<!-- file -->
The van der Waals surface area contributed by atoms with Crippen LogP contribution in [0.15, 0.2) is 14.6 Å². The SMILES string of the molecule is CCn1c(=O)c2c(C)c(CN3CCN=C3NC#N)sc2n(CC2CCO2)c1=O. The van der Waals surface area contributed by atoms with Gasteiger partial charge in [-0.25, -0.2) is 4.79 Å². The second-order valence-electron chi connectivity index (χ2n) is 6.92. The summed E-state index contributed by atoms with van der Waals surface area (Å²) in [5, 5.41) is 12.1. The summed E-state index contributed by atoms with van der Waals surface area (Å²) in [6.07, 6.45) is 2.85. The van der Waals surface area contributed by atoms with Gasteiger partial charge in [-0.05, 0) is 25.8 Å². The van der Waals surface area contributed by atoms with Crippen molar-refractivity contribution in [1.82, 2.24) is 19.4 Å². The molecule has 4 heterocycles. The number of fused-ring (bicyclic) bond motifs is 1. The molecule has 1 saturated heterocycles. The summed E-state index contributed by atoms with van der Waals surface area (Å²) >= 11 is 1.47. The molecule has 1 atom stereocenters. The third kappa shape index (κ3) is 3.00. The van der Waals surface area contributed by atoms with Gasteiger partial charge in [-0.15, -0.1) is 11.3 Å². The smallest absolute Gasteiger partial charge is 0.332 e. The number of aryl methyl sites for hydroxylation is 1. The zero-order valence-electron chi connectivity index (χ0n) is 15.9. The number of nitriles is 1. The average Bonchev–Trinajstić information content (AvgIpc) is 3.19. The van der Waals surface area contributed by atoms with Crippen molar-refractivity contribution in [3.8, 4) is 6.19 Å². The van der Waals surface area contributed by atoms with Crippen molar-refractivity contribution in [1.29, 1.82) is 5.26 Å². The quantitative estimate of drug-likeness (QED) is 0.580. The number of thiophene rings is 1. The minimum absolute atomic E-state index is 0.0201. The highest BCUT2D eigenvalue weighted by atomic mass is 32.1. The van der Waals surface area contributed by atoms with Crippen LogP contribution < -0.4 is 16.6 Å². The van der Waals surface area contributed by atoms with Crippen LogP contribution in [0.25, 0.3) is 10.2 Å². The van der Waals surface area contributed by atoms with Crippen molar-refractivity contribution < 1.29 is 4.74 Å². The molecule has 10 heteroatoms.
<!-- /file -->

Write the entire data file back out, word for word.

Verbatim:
The van der Waals surface area contributed by atoms with Crippen LogP contribution in [0.15, 0.2) is 14.6 Å². The SMILES string of the molecule is CCn1c(=O)c2c(C)c(CN3CCN=C3NC#N)sc2n(CC2CCO2)c1=O. The van der Waals surface area contributed by atoms with Gasteiger partial charge in [-0.25, -0.2) is 4.79 Å². The second-order valence-electron chi connectivity index (χ2n) is 6.92. The summed E-state index contributed by atoms with van der Waals surface area (Å²) in [5, 5.41) is 12.1. The summed E-state index contributed by atoms with van der Waals surface area (Å²) in [6.07, 6.45) is 2.85. The van der Waals surface area contributed by atoms with Gasteiger partial charge in [-0.05, 0) is 25.8 Å². The van der Waals surface area contributed by atoms with Crippen molar-refractivity contribution in [1.82, 2.24) is 19.4 Å². The molecule has 4 heterocycles. The number of fused-ring (bicyclic) bond motifs is 1. The molecule has 1 saturated heterocycles. The summed E-state index contributed by atoms with van der Waals surface area (Å²) >= 11 is 1.47. The molecule has 1 atom stereocenters. The third kappa shape index (κ3) is 3.00. The van der Waals surface area contributed by atoms with Gasteiger partial charge in [-0.15, -0.1) is 11.3 Å². The smallest absolute Gasteiger partial charge is 0.332 e. The number of aryl methyl sites for hydroxylation is 1. The zero-order valence-electron chi connectivity index (χ0n) is 15.9. The number of nitriles is 1. The average Bonchev–Trinajstić information content (AvgIpc) is 3.19. The van der Waals surface area contributed by atoms with Crippen molar-refractivity contribution in [3.8, 4) is 6.19 Å². The van der Waals surface area contributed by atoms with Crippen molar-refractivity contribution in [1.29, 1.82) is 5.26 Å². The quantitative estimate of drug-likeness (QED) is 0.580. The number of thiophene rings is 1. The minimum absolute atomic E-state index is 0.0201. The highest BCUT2D eigenvalue weighted by atomic mass is 32.1. The van der Waals surface area contributed by atoms with Crippen LogP contribution < -0.4 is 16.6 Å². The van der Waals surface area contributed by atoms with Crippen LogP contribution in [0.25, 0.3) is 10.2 Å². The van der Waals surface area contributed by atoms with Crippen molar-refractivity contribution < 1.29 is 4.74 Å². The molecule has 10 heteroatoms.